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This review is from: How to Get to 'I Do': A Dating Guide for Catholic Women (Paperback)
Amy Bonaccorso wrote this book as a way of sharing lessons she learned while searching for a suitable Christian spouse. In the opening pages she urges those who wish to marry to "pursue the vocation seriously, "and base expectations on reality, not ideals. She presents her initial checklist of desirable qualities, then explains its flaws, using a personal example. It seems one man she dated met all the criteria, but bolted when she got sick. That experience led her to analyze "the Christian dating problem." She found it fraught with hypocrisy and rigidity, and the rigid aspect was apparent in her own expectations. She discovered that "When things aren't gelling, God is usually saying `Veer left,' or `Veer right,'" even to the extent of considering a man outside your faith. She also suggests that compromises can be made in areas like politics, preferences in music, social issues, diet, and interior design choices. Furthermore, two people who seem completely compatible at first may grow in different directions over time.
Bonaccorso devotes considerable attention to Internet dating. Though individual profiles may not be truthful, meeting online "offers you some protections against the wiliness of bold men," she writes. And online introductions make first meetings easier than old-fashioned blind dates. Before posting your own profile, pray about it and' ask friends to review it to help you stay authentic advises Bonaccorso, who met her husband online.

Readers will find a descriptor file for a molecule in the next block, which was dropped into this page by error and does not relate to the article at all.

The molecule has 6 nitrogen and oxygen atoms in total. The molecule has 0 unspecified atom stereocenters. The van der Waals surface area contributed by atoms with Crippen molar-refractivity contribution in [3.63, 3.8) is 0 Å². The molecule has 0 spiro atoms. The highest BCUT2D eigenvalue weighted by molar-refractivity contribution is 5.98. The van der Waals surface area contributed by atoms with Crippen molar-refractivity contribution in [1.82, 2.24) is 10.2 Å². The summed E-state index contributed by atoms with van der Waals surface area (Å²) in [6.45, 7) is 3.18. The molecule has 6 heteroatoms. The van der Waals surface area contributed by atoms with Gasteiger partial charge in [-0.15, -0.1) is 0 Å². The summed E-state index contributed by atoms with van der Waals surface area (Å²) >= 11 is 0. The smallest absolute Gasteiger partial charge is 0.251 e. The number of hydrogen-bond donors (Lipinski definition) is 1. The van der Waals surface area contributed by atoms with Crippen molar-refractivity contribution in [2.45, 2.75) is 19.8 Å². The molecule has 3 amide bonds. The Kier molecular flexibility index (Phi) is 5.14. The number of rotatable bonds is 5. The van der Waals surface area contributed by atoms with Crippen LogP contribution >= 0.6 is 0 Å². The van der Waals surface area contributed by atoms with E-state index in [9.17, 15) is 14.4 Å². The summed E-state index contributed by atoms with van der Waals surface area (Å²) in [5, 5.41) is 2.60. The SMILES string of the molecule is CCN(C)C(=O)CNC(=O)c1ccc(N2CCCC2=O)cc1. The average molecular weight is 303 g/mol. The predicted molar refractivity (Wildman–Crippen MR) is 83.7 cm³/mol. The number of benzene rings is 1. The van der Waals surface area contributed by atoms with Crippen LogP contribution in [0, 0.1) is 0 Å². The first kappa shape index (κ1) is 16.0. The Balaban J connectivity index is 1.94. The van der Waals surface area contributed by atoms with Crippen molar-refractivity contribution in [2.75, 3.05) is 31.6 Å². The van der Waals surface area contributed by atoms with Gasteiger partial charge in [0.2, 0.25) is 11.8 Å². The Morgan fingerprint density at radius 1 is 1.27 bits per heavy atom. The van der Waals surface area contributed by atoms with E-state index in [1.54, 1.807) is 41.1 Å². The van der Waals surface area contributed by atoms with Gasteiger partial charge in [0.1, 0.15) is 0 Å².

She also warns about crafting a profile that will draw only those who meet your every requirement such as physical attributes, career, and hobbies. "Let God surprise you," she writes. She recommends saying you want a man who would make a good husband and father. She also offers brief reviews of several popular online dating sites including Catholic Match, Ave Maria Singles, and Catholic Singles.
The material is presented in 14 short chapters on topics such as meeting men the old-fashioned way, things to consider before committing, and fighting for respect and chastity. The writing style is informal, and the author makes liberal use of subheads and lists.